AIR_MV-22_Ropedown_Zone_lgAt home, the Osprey needs to focus on its strengths:

So, where does that leave the Osprey?  It is pretty clear that until operating costs decline, the Osprey will have a small presence at the fire-line.  That said, the Osprey can still offer 1) speed and 2) range.  So while the Osprey is not particularly well-suited for service on the fire-line’s “last mile”, it does have an opportunity to serve in a rapid-response or fast logistical support role.  That is where the Osprey can win.

Water-drops are good, and the MV-22 has demonstrated that capability.  But rather than continue going head-to-head with the conventional rotary-wing competition in a bambi-bucket challenge, the Osprey could garner great headlines (and probably do pretty good service) by, say, working out a scheme to reduce the response time for elite wild-fire fighters–smokejumpers or hotshot teams. If the Osprey can help get “boots on the ground” faster, reducing the time it takes to initially attack wildfires AND (possibly) reducing the cost of initial attacks (what’s more expensive–maintaining jump-ready firefighters or exchanging the jump requirement for, say, a mere requirement to fast-rope out the back of the Osprey?), the Osprey might be quite useful.

And then there’s logistics.  If the Osprey is still a hangar queen, then the solution is to keep it close to the hangar.  Water-bombing often puts helicopters right on the front line, operating from less-than-ideal forward sites–something I suspect MV-22 maintainers (and USMC beancounters) do not want.  On the other hand, logistic “support runs” from a defined base (say Sacramento) to defined and prepped expeditionary “pads” near the fire site saves hours and hours of transit time for needed parts, people and supplies.

If the MV-22 Program Office wants to try and pitch the MV-22 as a next-gen Navy COD or C-2A Greyhound replacement, then wildfire resupply might be a useful means to do this (if anything, it’s an interesting means to build Congressional support!).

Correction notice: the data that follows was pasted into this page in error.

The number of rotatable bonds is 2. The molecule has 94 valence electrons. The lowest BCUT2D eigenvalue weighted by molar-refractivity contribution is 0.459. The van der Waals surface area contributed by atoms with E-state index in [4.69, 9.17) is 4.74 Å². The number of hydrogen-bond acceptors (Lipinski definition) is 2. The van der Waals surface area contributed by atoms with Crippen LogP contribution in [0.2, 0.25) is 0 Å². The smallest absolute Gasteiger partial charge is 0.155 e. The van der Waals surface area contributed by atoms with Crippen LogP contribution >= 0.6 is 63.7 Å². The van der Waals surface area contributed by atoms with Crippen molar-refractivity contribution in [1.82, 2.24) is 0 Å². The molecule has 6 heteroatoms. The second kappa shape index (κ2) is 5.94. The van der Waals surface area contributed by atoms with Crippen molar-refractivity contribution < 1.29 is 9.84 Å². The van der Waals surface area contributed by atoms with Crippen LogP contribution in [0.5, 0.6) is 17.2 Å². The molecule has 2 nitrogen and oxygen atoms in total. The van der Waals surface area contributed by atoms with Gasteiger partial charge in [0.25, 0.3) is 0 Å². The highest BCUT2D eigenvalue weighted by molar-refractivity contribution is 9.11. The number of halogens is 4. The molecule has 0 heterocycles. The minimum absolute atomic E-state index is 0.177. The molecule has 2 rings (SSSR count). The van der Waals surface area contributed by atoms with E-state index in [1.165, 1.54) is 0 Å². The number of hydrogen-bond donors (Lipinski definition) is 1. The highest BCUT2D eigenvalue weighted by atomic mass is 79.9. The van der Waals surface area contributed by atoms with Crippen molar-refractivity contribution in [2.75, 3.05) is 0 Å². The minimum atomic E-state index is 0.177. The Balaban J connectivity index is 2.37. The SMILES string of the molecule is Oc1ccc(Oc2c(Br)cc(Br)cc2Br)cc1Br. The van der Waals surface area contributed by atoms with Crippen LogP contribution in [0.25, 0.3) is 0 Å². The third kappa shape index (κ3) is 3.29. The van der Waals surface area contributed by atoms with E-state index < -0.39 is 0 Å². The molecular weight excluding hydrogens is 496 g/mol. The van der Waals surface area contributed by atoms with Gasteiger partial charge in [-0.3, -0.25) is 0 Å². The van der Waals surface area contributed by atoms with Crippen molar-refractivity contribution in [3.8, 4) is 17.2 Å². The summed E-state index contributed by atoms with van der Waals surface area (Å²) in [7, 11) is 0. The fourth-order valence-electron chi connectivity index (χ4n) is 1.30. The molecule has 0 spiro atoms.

What’s the wider impact?

The Homeland Defense mission matters.  I’ll discuss this more later, but the ability to contribute at home is a big sales point for some international customers.  In the ongoing effort to sell the Osprey to Japan, the MV-22’s new firefighting capability is a major headline.

That said, any effort to find homeland security work at home should avoid pressing the Osprey into roles where it is unsuited to serve.  The Osprey, at this point, is not a tool for the “last mile” in HA/DR emergencies.  This is not a tool to serve in the front-line grind of a water-bombing campaign.  This is not a tool for front-line urban post-earthquake SAR, either (We will talk more about this, too, as MV-22 rotor wash in a debris field is not my idea of a good time).

At this point, the MV-22 is solely a tool to bridge distance quickly.  At home, Osprey-boosters should focus on moving people and small items quickly from a logistical hub to a relatively clean expeditionary “pad” near a disaster. The Osprey won’t be in the thick of things, and MV-22 may not attract dramatic news coverage–pulling kids from rooftops, dropping tons of water on a big fire or anything like that, but behind-the-scenes logistics is important in helping enable other platforms to enjoy those great moments–and it is where the MV-22 can make a real difference.